Conflict in The Workplace: Are You the Problem?

Healthy conflict is part of a normal work environment. But the sort of conflict that comes from negativity and unresponsive personality clashes can do real and lasting damage to the work environment and the productivity of your projects. To effectively handle conflict with coworkers, it’s really important to take a step back and evaluate whether you are a part of the problem. Because you can be sure that if you are, you’ll also be part of the solution. Here are a few things you can do to help nip bigger problems in the bud.

Evaluate the Situation Effectively

If you find yourself in a conflict with another staff member at work, the first thing you need to do is cool off. Look at the situation from a broader perspective if you can. Chances are that both parties are too close to the problem to prevent it from becoming personal. Take that step back to make it not personal, and look at the issue from the other person’s perspective. Sometimes that act alone can be enough to show you what’s driving the conflict, and therefore manage it more effectively. Coming back to the conversation after emotions have had time to level off and everyone has had the chance to look at things from a different perspective can result in great strides forward, not to mention more productive conversation around the original issue.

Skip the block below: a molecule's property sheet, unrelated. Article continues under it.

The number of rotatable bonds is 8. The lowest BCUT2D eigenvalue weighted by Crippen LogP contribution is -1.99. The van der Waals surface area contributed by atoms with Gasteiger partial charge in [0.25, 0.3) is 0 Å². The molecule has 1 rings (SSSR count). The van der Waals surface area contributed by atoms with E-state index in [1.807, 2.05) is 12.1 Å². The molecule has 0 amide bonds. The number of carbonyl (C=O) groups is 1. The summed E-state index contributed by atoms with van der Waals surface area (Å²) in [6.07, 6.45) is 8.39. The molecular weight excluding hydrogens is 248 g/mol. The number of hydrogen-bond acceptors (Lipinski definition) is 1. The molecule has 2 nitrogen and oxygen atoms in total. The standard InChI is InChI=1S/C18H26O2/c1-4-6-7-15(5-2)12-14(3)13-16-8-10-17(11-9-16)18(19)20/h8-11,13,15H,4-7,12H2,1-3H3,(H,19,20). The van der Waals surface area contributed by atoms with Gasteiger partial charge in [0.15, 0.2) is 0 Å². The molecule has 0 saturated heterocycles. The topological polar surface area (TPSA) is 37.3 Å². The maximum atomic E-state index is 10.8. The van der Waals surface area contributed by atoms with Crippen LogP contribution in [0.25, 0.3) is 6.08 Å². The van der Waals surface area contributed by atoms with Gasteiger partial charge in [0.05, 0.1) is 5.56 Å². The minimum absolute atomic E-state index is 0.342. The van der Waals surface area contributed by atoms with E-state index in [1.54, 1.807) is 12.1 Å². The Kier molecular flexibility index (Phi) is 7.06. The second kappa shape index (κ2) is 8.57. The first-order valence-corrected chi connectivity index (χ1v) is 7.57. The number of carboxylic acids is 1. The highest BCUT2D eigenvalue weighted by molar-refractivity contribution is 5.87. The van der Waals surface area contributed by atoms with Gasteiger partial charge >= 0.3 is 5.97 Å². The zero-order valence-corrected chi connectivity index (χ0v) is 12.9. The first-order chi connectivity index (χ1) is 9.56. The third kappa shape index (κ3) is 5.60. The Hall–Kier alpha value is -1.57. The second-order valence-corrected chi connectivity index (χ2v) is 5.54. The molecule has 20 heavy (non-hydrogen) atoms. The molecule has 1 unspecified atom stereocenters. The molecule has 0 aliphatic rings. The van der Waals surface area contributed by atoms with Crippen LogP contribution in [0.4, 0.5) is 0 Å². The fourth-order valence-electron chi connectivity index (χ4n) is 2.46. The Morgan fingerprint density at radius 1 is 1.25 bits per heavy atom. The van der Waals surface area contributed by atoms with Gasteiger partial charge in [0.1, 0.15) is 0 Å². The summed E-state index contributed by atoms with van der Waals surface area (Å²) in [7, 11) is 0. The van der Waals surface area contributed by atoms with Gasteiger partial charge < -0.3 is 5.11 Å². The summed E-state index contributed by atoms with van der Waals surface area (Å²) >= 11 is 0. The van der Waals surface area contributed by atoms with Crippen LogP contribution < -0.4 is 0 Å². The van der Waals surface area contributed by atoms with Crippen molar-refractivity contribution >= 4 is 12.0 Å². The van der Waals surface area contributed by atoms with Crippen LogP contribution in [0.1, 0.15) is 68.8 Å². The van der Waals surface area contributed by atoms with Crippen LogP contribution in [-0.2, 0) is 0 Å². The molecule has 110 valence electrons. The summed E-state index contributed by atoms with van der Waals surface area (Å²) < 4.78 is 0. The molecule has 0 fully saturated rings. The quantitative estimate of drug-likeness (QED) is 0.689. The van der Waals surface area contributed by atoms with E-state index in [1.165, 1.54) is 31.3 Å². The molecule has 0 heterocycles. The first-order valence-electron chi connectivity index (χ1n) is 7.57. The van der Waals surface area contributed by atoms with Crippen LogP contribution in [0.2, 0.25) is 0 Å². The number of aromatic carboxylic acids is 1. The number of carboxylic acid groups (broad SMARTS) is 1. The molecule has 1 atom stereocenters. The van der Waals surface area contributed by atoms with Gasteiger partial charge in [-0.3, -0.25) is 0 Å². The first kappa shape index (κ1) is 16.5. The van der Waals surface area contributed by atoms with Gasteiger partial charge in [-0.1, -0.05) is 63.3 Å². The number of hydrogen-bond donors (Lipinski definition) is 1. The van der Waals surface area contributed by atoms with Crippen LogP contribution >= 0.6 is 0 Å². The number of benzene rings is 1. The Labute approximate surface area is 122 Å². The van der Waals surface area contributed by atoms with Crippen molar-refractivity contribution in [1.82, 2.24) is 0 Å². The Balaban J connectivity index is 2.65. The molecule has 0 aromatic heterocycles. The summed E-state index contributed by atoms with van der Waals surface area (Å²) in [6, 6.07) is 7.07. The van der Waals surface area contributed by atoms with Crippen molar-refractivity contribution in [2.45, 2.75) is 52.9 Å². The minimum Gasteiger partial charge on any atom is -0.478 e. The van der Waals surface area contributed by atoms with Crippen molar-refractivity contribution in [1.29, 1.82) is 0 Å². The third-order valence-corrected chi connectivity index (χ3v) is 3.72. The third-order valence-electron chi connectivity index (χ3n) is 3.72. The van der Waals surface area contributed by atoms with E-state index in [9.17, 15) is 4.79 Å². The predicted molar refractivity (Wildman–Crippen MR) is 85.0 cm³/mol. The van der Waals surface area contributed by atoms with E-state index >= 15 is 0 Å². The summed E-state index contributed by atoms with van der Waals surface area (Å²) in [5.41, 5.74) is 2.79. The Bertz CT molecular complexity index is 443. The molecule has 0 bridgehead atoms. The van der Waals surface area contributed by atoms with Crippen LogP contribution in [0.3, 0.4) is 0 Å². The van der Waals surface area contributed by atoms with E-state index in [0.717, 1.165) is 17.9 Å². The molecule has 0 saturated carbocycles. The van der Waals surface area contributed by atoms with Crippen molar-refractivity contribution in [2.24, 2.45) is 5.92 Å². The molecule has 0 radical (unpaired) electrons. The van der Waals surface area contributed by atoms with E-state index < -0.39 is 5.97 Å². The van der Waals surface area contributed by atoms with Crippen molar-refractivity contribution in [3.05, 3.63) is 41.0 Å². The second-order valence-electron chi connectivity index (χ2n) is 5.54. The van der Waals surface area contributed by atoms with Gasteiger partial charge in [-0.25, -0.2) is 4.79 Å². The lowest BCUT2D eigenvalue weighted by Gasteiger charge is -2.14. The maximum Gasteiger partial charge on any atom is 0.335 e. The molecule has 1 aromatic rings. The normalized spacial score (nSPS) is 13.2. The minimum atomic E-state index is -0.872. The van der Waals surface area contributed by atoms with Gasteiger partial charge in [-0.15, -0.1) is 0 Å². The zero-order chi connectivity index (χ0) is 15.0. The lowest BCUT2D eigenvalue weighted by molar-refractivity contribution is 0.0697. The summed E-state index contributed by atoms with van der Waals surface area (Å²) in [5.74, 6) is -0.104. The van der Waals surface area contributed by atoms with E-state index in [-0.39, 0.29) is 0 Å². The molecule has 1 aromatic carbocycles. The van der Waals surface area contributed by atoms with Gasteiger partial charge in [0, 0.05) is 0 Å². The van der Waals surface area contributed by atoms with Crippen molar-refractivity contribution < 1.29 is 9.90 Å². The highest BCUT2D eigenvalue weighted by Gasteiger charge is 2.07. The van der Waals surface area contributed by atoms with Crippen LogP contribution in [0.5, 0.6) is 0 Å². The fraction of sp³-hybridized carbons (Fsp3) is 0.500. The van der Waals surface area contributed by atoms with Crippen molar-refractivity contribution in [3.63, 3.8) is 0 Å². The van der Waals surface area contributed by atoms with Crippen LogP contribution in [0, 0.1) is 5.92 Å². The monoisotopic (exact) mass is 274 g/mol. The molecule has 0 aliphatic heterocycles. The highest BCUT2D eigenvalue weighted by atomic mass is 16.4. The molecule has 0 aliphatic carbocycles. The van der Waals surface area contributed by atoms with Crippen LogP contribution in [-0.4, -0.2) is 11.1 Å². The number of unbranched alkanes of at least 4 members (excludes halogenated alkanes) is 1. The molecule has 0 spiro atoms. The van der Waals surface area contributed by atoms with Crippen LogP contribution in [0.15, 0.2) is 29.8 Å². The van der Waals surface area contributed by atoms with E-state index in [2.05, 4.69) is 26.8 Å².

Keep It Professional

Work can become very personal very fast, especially if someone feels their job or their efforts are coming under attack. But remind yourself that you should address the issue as a professional and handle the problem as best you can on their own. Part of working with a team effectively is dealing with conflicts that naturally arise in a positive and collaborative manner. If you are having difficulty with that part of your job on a regular basis, it’s possible there are bigger issues at stake and that you should evaluate whether this is the right job for you in the long term.

Identify Your Triggers and Stress Factors

High-stress levels can have a negative influence on your thoughts and feelings. They can cloud your judgment, and prevent you from doing your best work.  Stress has a natural tendency to make small conflicts about bigger issues. So, if you are feeling stress on the job, even just in general, try your best not to bring those triggers to the conflict if they are not directly related to the matter at hand. Do you react poorly under pressure? Are you getting defensive in response to criticism? Are you worried about your career and how small obstacles and upsets will impact your overall performance? These issues can drive your stress High-stress levels can make any job more difficult, so ask yourself whether you are managing your stress appropriately.

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